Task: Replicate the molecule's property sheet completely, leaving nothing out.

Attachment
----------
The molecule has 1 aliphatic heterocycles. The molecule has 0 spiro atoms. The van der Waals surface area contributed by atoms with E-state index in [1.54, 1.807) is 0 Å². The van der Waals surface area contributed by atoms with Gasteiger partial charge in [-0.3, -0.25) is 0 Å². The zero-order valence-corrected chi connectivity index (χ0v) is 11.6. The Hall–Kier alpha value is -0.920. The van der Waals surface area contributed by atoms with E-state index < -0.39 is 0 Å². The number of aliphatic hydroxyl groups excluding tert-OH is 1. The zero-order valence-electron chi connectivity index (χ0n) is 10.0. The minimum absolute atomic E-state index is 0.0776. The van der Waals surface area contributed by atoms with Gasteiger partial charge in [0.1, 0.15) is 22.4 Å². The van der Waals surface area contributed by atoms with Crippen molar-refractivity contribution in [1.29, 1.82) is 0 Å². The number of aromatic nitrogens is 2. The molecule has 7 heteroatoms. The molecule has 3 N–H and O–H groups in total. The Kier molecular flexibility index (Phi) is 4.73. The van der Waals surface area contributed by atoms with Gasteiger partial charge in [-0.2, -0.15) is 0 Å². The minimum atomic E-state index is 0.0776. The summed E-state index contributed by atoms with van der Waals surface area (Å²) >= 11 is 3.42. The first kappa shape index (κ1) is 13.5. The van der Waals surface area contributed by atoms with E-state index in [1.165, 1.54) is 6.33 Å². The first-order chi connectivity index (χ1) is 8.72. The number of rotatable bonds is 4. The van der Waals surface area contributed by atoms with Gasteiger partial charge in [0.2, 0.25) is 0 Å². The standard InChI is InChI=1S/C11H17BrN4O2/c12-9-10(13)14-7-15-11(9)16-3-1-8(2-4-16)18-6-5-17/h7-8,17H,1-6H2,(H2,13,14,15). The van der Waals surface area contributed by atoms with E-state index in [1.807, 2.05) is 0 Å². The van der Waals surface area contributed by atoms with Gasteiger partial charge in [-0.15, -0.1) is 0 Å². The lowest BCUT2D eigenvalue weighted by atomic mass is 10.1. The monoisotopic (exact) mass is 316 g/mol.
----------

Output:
The molecule has 1 aliphatic heterocycles. The molecule has 0 spiro atoms. The van der Waals surface area contributed by atoms with E-state index in [1.54, 1.807) is 0 Å². The van der Waals surface area contributed by atoms with Gasteiger partial charge in [-0.3, -0.25) is 0 Å². The zero-order valence-corrected chi connectivity index (χ0v) is 11.6. The Hall–Kier alpha value is -0.920. The van der Waals surface area contributed by atoms with E-state index < -0.39 is 0 Å². The number of aliphatic hydroxyl groups excluding tert-OH is 1. The zero-order valence-electron chi connectivity index (χ0n) is 10.0. The minimum absolute atomic E-state index is 0.0776. The van der Waals surface area contributed by atoms with Gasteiger partial charge in [0.1, 0.15) is 22.4 Å². The van der Waals surface area contributed by atoms with Crippen molar-refractivity contribution in [1.29, 1.82) is 0 Å². The number of aromatic nitrogens is 2. The molecule has 7 heteroatoms. The molecule has 3 N–H and O–H groups in total. The Kier molecular flexibility index (Phi) is 4.73. The van der Waals surface area contributed by atoms with Gasteiger partial charge in [-0.2, -0.15) is 0 Å². The minimum atomic E-state index is 0.0776. The summed E-state index contributed by atoms with van der Waals surface area (Å²) >= 11 is 3.42. The first kappa shape index (κ1) is 13.5. The van der Waals surface area contributed by atoms with E-state index in [1.165, 1.54) is 6.33 Å². The first-order chi connectivity index (χ1) is 8.72. The number of rotatable bonds is 4. The van der Waals surface area contributed by atoms with Gasteiger partial charge in [0.2, 0.25) is 0 Å². The standard InChI is InChI=1S/C11H17BrN4O2/c12-9-10(13)14-7-15-11(9)16-3-1-8(2-4-16)18-6-5-17/h7-8,17H,1-6H2,(H2,13,14,15). The van der Waals surface area contributed by atoms with E-state index in [1.807, 2.05) is 0 Å². The van der Waals surface area contributed by atoms with Gasteiger partial charge in [-0.15, -0.1) is 0 Å². The lowest BCUT2D eigenvalue weighted by atomic mass is 10.1. The monoisotopic (exact) mass is 316 g/mol.